City finance department asks State Auditor to widen investigation of Black Brilliance research contract

PubliCola reported today that the city’s Finance and Administrative Services (FAS) department has sent a letter to the Office of the Washington State Auditor asking it to widen the set of issues it is investigating stemming from the $3 million contract that the City Council signed last fall for the Black Brilliance Research Project.

Crosscut first reported in January that the state Auditor was looking into the contract, after SCC Insight highlighted several issues related to it. The PubliCola article posted today is excellent and I encourage you to read it; it points out the uniquely political nature of the request, which is unusual coming from the typically apolitical FAS, and there is little doubt that the Mayor’s Office had a strong hand in it.


Two of the issues for potential investigation raised in the letter are of note. The first is one originally raised here: that within Seattle city government the Office of the City Auditor is housed within the legislative branch, setting up a conflict of interest that precludes it from investigating any of the City Council’s activities. The letter asks for the state Auditor’s thoughts on whether the city would be better served with a fully independent City Auditor. On one hand, the City Council is entrusted with oversight responsibilities over the Executive Branch, which encompasses the vast majority of city government; in that sense, it is not entirely unreasonable for the City Auditor to be a part of that machinery. On the other hand, to the extent that the City Council decides to appropriate money to itself for significant activities — with the $3 million Black Brilliance contract a perfect example — there is no independent oversight for those expenditures and activities. While the King County Auditor and State Auditor both have authority to investigate Seattle city government functions, as the State Auditor is now doing in this case, both of those offices have large responsibilities and limited resources. So there is a strong case to be made that in the interest of good governance the city would be better served by moving the City Auditor’s office out of the legislative branch.

The second issue of note is the question of earmarks. The Seattle City Charter, Article IV Section 18, prohibits budget earmarks: “The City Council shall make no appropriation in aid of any corporation, person or society, unless expressly authorized by this Charter or the laws of the state.” There is nuance here: it specifically prevents the City Council, but not the executive branch, from directing money to a specific person or organization. The executive branch may only do so for contracts under $55,000, with limited exceptions; all others must be bid out. Of course, the City Council all but ignores this restriction, frequently and blatantly naming target organizations in budget appropriations but doing so with using a carefully-worded “an organization such as…” construction to give itself plausible deniability. Some examples from the 2021 budget process: here, here, and here.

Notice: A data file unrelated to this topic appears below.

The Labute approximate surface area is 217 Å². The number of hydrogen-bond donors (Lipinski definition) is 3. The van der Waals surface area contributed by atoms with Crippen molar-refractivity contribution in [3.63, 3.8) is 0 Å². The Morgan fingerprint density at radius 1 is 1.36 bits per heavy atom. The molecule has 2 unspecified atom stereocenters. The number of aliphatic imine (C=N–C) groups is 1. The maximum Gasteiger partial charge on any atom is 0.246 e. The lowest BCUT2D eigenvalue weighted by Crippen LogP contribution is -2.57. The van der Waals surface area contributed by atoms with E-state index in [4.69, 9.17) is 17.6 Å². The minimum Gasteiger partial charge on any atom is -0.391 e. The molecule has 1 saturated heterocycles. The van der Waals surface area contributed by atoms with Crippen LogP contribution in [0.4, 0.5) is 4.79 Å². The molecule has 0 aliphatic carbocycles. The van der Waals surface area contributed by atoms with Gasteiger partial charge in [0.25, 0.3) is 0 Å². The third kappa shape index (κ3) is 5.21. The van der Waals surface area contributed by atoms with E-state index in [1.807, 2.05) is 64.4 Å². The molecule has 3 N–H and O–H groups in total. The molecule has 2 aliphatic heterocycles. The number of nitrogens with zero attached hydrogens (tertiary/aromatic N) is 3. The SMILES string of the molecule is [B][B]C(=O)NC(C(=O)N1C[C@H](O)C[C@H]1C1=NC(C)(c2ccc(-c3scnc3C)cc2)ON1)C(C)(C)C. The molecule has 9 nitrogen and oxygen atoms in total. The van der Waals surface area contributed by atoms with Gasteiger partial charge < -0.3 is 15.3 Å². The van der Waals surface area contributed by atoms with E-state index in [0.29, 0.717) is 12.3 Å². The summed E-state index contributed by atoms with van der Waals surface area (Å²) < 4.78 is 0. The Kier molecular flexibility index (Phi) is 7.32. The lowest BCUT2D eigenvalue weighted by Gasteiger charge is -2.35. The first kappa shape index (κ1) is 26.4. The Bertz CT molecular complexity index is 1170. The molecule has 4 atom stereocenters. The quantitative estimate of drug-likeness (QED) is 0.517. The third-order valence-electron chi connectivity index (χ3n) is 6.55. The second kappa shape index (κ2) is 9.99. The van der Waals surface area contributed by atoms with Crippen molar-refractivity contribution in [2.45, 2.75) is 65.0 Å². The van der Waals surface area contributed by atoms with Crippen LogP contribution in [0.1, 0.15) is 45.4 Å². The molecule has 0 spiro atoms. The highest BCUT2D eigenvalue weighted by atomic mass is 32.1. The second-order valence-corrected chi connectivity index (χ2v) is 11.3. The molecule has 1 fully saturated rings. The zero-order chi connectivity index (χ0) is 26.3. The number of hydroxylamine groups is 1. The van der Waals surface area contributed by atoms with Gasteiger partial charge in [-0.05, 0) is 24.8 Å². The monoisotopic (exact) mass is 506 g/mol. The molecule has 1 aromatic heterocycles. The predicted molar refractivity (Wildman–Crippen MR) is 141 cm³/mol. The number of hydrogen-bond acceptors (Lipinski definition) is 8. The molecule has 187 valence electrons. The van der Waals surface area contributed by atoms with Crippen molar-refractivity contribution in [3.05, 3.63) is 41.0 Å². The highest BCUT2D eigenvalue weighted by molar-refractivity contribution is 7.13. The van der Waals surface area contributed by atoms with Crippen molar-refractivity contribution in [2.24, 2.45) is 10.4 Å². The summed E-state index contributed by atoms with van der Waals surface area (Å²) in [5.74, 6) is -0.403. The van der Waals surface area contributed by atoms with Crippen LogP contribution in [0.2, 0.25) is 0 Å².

While the Council can’t force the executive branch to give the money to the “such as” organization, most of the time that’s where it goes.

But what the FAS letter argues is that in the case of the Black Brilliance contract, where the legislative branch is issuing and managing the contract, the legislative record made clear that the intended recipient for the $3 million when it was appropriated was King County Equity Now, and the Council then executed a pass-through “fiscal sponsor” contract that followed through on that intent. It suggests such an arrangement when entirely handled by the City Council may violate the City Charter’s prohibition on Council earmarks.

With several issues now potentially on the State Auditor’s investigative agenda, its report may ultimately shake up things in City Hall if it finds that changes are in order.  There is no timetable for the report to be completed. Stay tuned.

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  1. The “statutory exemption for non-profits” mentioned in item 2? The text goes on to say “The Charter does not have any exception for contracts with non-profits.” I guess that doesn’t preclude the existence of that statutory exemption somewhere else, but it seems to be a bit of a mystery.

    If there really is no such exemption, then the pass through arrangement is technically irrelevant? The council wasn’t supposed to award the contract without public bidding, even if the contract is to be executed entirely by a qualified non-profit. I believe it’s commonplace for organizations that have gone through hoops to get official non-profit status, to act as fiscal agents for ad hoc organizations who would find that process a significant burden, so it doesn’t look like an automatic red flag to me – but the circumstances I’m thinking of are tiny grants and such, that wouldn’t be subject to these bidding requirements.

    1. Yeah, it’s complicated. the Charter says that all contracts above $xxx, where $xxx is set by ordinance, must be bid out. It doesn’t say that the ordinance can’t specify a different $xxx for different kinds of contracts, or for contracts with different types of vendors. So the relevant ordinance can be interpreted as “Contracts above $55,000 with a for-profit organization must be bid out, but there is no such $ limit for contracts with non-profits.”

      I’m not a lawyer, and I’m not aware of any court precedents for interpreting whether that is a legal construction. But it’s the current one.

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